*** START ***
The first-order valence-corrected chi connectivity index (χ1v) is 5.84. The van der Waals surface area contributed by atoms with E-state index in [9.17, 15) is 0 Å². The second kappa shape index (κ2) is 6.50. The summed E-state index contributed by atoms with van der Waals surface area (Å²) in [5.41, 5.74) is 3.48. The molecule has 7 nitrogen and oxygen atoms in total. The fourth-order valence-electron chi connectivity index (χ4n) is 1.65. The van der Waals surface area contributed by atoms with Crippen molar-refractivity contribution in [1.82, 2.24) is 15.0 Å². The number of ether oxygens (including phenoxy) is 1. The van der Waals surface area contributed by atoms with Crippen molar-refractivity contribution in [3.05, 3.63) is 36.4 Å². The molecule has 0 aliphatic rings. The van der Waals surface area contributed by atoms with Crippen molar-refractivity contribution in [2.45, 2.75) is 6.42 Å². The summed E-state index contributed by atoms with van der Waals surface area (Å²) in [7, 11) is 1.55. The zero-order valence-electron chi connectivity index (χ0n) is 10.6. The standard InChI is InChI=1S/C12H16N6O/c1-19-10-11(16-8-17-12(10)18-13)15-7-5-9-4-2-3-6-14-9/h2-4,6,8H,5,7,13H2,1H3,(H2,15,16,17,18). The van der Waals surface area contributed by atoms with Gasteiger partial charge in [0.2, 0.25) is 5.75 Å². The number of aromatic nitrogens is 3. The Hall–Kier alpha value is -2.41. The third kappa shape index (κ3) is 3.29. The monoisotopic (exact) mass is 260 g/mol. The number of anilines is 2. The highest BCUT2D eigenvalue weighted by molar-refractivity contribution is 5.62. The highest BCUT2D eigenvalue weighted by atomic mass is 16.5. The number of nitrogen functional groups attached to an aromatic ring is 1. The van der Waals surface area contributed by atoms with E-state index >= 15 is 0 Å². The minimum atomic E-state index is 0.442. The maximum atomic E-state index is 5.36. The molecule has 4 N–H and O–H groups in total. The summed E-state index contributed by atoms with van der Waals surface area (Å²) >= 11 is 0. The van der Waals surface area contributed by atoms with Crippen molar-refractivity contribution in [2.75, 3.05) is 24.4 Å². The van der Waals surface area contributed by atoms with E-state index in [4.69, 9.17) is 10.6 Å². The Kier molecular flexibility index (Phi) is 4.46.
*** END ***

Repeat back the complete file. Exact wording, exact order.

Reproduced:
The first-order valence-corrected chi connectivity index (χ1v) is 5.84. The van der Waals surface area contributed by atoms with E-state index in [9.17, 15) is 0 Å². The second kappa shape index (κ2) is 6.50. The summed E-state index contributed by atoms with van der Waals surface area (Å²) in [5.41, 5.74) is 3.48. The molecule has 7 nitrogen and oxygen atoms in total. The fourth-order valence-electron chi connectivity index (χ4n) is 1.65. The van der Waals surface area contributed by atoms with Crippen molar-refractivity contribution in [1.82, 2.24) is 15.0 Å². The number of ether oxygens (including phenoxy) is 1. The van der Waals surface area contributed by atoms with Crippen molar-refractivity contribution in [3.05, 3.63) is 36.4 Å². The molecule has 0 aliphatic rings. The van der Waals surface area contributed by atoms with Crippen molar-refractivity contribution in [2.45, 2.75) is 6.42 Å². The summed E-state index contributed by atoms with van der Waals surface area (Å²) in [7, 11) is 1.55. The zero-order valence-electron chi connectivity index (χ0n) is 10.6. The standard InChI is InChI=1S/C12H16N6O/c1-19-10-11(16-8-17-12(10)18-13)15-7-5-9-4-2-3-6-14-9/h2-4,6,8H,5,7,13H2,1H3,(H2,15,16,17,18). The van der Waals surface area contributed by atoms with Gasteiger partial charge in [0.2, 0.25) is 5.75 Å². The number of aromatic nitrogens is 3. The Hall–Kier alpha value is -2.41. The third kappa shape index (κ3) is 3.29. The monoisotopic (exact) mass is 260 g/mol. The number of anilines is 2. The highest BCUT2D eigenvalue weighted by molar-refractivity contribution is 5.62. The highest BCUT2D eigenvalue weighted by atomic mass is 16.5. The number of nitrogen functional groups attached to an aromatic ring is 1. The van der Waals surface area contributed by atoms with E-state index >= 15 is 0 Å². The minimum atomic E-state index is 0.442. The maximum atomic E-state index is 5.36. The molecule has 4 N–H and O–H groups in total. The summed E-state index contributed by atoms with van der Waals surface area (Å²) >= 11 is 0. The van der Waals surface area contributed by atoms with Crippen molar-refractivity contribution in [2.75, 3.05) is 24.4 Å². The van der Waals surface area contributed by atoms with E-state index in [4.69, 9.17) is 10.6 Å². The Kier molecular flexibility index (Phi) is 4.46.